GIT was not designed to store large (and/or binary) files (e.g. MRI datasets, behavioural datasets) as taking a copy of the repository transfers all versions of a file - rapidly changing binary files would quickly result in operations that take many minutes to complete.
Various GIT add-ins exist to help with handling these files, the GitLab product includes the add-in GIT-LFS (Large File Support) which is also used by GitHub. Details on how to use this (you need to install a tool on your computer) are in the binary files section below - please read this first if your project contains binary files.
For details on how to use the GIT tools please read the documentation at http://git-scm.com/doc and https://docs.gitlab.com/ee/topics/git/
To be able to send repositories on your computer to our GitLab, you need to add SSH keys for your devices to your git.fmrib.ox.ac.uk account. Once you have these key files created, access GitLab by visiting https://git.fmrib.ox.ac.uk in a web browser and logging in (using the LDAP tab) with your WIN computer account. When you have logged in you will be presented with a list of your projects.
At the top right of the page is your 'Avatar' (starts as a circle with coloured pattern within). Click on this and choose Edit Profile from the menu. Click on SSH Keys in the menu on the left. On the right you will see a large text-entry box, copy the contents of your id_XXX.pub (NOT the file without .pub - this must be kept secret at all times) into this box, give it a name and consider setting an expiry date. If you do set one then you will have to generate a new key when this one expires. Click 'Add key' to complete the process.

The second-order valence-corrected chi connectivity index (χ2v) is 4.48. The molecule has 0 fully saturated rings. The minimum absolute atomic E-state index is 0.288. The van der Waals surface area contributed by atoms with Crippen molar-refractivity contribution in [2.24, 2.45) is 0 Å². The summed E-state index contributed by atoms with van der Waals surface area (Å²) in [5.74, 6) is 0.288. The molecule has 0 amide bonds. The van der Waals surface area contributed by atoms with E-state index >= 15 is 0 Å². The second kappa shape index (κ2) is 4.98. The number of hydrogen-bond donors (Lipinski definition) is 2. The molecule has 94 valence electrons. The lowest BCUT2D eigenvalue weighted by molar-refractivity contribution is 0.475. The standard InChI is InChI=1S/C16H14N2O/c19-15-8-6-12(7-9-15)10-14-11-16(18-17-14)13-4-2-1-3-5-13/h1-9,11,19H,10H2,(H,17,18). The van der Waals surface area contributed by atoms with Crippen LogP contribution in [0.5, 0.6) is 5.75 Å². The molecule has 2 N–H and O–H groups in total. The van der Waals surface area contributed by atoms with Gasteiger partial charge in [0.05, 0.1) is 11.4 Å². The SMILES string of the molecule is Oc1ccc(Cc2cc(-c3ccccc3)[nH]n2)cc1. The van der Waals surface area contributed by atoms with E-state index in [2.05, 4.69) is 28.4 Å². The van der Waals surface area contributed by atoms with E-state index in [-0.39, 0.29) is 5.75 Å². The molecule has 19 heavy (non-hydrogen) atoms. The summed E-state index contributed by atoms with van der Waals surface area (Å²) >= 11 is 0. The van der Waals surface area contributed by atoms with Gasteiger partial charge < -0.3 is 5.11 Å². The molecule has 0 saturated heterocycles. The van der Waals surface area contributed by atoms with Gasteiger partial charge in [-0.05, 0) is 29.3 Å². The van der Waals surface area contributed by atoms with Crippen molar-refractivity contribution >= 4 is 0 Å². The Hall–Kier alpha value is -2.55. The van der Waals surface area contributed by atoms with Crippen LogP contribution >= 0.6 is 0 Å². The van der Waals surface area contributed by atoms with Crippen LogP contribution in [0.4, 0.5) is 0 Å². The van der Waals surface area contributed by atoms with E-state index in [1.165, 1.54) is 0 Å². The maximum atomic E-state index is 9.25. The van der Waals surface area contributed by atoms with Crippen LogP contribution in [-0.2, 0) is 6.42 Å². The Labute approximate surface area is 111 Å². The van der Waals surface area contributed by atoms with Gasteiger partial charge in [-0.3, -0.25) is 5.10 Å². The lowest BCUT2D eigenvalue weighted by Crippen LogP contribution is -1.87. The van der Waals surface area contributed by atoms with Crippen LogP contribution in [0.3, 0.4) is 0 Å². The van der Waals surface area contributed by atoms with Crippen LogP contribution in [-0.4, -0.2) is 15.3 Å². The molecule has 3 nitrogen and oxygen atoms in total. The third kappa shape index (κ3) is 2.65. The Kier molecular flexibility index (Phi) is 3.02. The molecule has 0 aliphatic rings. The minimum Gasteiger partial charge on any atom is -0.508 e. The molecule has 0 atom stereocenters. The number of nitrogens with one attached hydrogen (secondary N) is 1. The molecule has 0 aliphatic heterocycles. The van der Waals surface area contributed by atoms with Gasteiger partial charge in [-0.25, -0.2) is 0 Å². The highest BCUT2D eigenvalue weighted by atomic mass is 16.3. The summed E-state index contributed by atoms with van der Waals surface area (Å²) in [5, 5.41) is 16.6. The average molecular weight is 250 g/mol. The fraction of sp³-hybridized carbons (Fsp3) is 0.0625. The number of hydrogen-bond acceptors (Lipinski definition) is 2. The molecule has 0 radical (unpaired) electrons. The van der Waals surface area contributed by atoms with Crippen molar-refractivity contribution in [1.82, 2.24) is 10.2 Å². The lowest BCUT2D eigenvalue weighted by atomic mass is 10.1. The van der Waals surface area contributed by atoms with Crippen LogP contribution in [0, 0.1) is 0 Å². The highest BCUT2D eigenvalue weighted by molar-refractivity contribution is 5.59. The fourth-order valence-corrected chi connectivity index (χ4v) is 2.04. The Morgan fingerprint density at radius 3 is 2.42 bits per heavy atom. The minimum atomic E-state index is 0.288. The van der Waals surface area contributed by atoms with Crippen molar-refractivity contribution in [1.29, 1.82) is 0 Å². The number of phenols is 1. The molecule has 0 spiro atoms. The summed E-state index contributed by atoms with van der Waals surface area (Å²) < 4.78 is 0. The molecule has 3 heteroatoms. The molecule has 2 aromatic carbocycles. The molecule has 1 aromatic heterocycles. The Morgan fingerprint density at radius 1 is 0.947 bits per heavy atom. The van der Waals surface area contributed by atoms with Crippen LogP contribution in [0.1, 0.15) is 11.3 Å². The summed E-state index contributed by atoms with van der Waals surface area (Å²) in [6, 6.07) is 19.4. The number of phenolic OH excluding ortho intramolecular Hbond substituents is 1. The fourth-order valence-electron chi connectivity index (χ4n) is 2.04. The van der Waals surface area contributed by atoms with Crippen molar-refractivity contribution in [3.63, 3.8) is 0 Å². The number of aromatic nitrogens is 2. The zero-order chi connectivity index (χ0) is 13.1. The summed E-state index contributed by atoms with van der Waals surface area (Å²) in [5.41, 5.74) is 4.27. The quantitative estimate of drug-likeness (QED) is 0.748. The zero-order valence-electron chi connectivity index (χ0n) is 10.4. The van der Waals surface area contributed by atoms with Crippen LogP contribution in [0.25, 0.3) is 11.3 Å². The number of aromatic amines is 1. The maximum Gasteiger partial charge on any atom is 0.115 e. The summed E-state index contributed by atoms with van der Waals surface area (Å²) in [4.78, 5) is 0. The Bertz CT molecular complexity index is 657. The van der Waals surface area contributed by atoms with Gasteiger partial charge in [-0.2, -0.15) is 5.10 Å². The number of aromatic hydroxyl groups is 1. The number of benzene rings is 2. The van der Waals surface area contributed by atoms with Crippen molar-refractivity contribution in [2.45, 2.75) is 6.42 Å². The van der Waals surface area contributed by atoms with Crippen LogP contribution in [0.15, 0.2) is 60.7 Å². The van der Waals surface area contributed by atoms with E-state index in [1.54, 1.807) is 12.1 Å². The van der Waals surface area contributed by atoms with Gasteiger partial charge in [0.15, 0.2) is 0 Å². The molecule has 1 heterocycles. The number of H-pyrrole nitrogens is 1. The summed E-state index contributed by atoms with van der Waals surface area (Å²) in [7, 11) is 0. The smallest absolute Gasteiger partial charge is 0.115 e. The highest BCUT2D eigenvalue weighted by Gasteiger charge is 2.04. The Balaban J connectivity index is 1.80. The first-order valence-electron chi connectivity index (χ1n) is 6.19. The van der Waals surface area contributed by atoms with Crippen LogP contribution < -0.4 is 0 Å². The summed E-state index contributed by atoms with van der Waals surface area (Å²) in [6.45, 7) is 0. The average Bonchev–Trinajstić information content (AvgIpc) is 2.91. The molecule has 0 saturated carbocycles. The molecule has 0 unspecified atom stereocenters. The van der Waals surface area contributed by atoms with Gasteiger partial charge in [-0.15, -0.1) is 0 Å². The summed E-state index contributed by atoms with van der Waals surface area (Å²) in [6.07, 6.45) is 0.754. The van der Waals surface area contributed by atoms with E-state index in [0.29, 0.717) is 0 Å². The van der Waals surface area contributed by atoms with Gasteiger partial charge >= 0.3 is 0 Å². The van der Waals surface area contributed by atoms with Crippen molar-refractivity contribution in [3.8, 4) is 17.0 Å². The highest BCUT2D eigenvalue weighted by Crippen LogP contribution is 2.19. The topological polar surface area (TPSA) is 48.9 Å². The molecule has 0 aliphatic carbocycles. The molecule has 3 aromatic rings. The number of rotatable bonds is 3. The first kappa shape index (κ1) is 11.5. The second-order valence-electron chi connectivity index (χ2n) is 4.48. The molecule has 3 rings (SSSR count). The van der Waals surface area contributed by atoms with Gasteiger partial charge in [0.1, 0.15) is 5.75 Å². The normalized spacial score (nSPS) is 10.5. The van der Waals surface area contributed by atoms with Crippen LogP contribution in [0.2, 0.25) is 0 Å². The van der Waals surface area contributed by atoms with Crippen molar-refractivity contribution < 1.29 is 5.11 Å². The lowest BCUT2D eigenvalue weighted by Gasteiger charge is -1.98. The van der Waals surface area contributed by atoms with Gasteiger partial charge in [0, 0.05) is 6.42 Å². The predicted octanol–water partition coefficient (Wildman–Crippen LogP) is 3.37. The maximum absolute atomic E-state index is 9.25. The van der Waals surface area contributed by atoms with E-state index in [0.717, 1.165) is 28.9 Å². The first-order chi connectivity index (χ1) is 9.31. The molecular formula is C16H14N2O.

When you clone a GIT repository, you pull in the complete change history for all the files, if you have stored large binary files in there this may make the clone process take a very long time (especially if you have changed these files as all complete copies of the file have to be downloaded). For smaller files, GIT only stores the changes between file versions, but where the file changes significantly (often the case if it is in a compressed format) or is considered too large (by default >512MB) this will result in every new version being a complete copy of the file.
GitLab includes support for GIT-LFS (GIT Large File Support) and add-on package which uses a separate facility for handling large/binary files. This is enabled by default on all projects stored on git.fmrib.ox.ac.uk but before you can use it you need to install the GIT-LFS add-on. This adds a new GIT subcommand lfs which allows you to tag specific files or file types as being handed by LFS rather than GIT.
Our GitLab install supports HTTPS with SSH authentication. On macOS you can use MacPorts or Homebrew to install git-lfs or download the binary release from the GIT-LFS site. If using this latter installer, uncompress and install to your home folder:
cd ~/Downloads tar zxf git-lfs-darwin-amd64-1.x.y.tar.gz cd git-lfs-1.x.y PREFIX=~/bin/ sh ./install.sh
This will install into $HOME/bin - make sure this is in your path by default, e.g. add
PATH=$PATH:$HOME/bin export PATH
to your .bash_profile/.zprofile
Now read the GIT-LFS documentation on the GIT-LFS site or GitLab's LFS documtentation.
If you are importing binaries into GIT it is worthwhile reading about the '.gitattributes' file and how this can be used to optimise GIT's handling of binary files, or even text files that should be handled as binaries.
Recommended contents for '.gitignore'
In the root of your GIT repository you should create a text file called .gitignore, containing a list of files that GIT should not try to manage. We recommend that this contains (at least) the following:
*.o *.pyc __pycache__
This instructs GIT to ignore any C/C++ object files, compiled python scripts, vi temporary files and macOS Finder database files.